Countrywide is now “beyond salvation” according to former chief executive Harry Hill.
The industry veteran, who also founded Rightmove, made the remark on Twitter after seeing a long and highly critical Sunday Times article about the troubled agency group, which on Wednesday reveals its trading performance for the first half of 2019.
The piece threw a particularly harsh light on the chairmanship of Peter Long.
Hill tweeted yesterday lunchtime: “The fact that P Long (Sun Times today) is still in place at Cwd plc simply proves how inept his board (and major investors) are. Sadly the business is beyond salvation.”
The article, which is online but behind a paywall, says that while former chief executive Alison Platt is seen as an architect of the company’s decline, increasing attention is being paid to the role of Long.
The piece quotes a former Countrywide insider saying that Long had “thrown [Platt] under the bus in public” by criticising her after her departure, even though he himself had gone along with the changes she led and which were seen by many to have been detrimental to the company in the long term.
The article gives a chronicle of the company’s startling share price decline, its recent rights issues, the Back To Basics programme to reinvest in branches, and the ill-fated attempt of senior management to push through a bonus package that would have potentially given Long and others millions of pounds.
In recent months Countrywide has embarked on a branch closure programme that appears to have involved redundancies, although the company has refused to respond to several requests for information.
The Sunday Times story makes reference to external factors hurting much of the residential agency market, including stamp duty and the possibility that new Prime Minister Boris Johnson May reform the tax.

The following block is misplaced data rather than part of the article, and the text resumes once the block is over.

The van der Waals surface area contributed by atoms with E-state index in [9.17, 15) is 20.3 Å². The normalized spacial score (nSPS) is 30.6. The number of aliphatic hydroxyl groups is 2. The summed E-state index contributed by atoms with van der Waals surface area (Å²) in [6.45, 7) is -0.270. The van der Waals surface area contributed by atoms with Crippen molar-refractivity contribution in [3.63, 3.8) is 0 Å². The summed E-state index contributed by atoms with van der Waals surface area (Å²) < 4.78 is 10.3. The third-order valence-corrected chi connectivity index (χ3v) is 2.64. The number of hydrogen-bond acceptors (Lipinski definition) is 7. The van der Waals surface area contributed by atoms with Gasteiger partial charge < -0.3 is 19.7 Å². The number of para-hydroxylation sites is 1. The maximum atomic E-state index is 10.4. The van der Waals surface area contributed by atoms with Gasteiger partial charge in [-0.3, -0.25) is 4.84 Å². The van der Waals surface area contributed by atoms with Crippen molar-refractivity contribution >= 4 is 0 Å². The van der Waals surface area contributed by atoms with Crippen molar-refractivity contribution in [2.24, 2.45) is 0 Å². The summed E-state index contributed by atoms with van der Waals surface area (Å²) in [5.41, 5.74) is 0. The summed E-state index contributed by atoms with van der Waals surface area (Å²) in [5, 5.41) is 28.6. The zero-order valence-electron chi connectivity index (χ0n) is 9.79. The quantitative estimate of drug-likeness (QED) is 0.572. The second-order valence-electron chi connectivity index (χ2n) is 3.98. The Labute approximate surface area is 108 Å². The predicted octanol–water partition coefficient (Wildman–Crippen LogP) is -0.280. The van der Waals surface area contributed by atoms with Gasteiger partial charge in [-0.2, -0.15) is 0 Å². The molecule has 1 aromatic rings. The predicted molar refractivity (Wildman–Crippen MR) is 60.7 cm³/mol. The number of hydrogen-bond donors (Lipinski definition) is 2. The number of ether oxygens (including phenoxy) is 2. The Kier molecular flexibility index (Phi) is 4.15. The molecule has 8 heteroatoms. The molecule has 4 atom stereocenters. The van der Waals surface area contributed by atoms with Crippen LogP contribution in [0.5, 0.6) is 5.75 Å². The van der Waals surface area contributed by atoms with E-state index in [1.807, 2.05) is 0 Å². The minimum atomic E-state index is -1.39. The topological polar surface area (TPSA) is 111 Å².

But if stamp duty is seen as a possible lifebelt for Countrywide by leading to a pick-up in the housing market, there is one unexpected obstacle that has to be overcome - a claim that the new Prime Minister has potential conflict of interests.
The Guardian over the weekend reported that Labour MP Ian Murray had written to a senior civil servant warning of the potential for conflicts of interest in Boris Johnson’s government if he implemented proposed policies that could potentially benefit major donors.
Murray does not allege any wrongdoing but has written to Sir Mark Sedwill saying: “It is particularly important that the public have confidence that decisions are being made in their interests and in the proper way”.
One possible conflict, Murray claims, concerns alleged donations of £60,000 during the recent Tory leadership campaign by property developers.
The letter highlights one of the principles of the ministerial code, which guides the behaviour of those in government, saying ministers “must ensure that no conflict arises, or could reasonably be perceived to arise, between their public duties and their private interests, financial or otherwise”.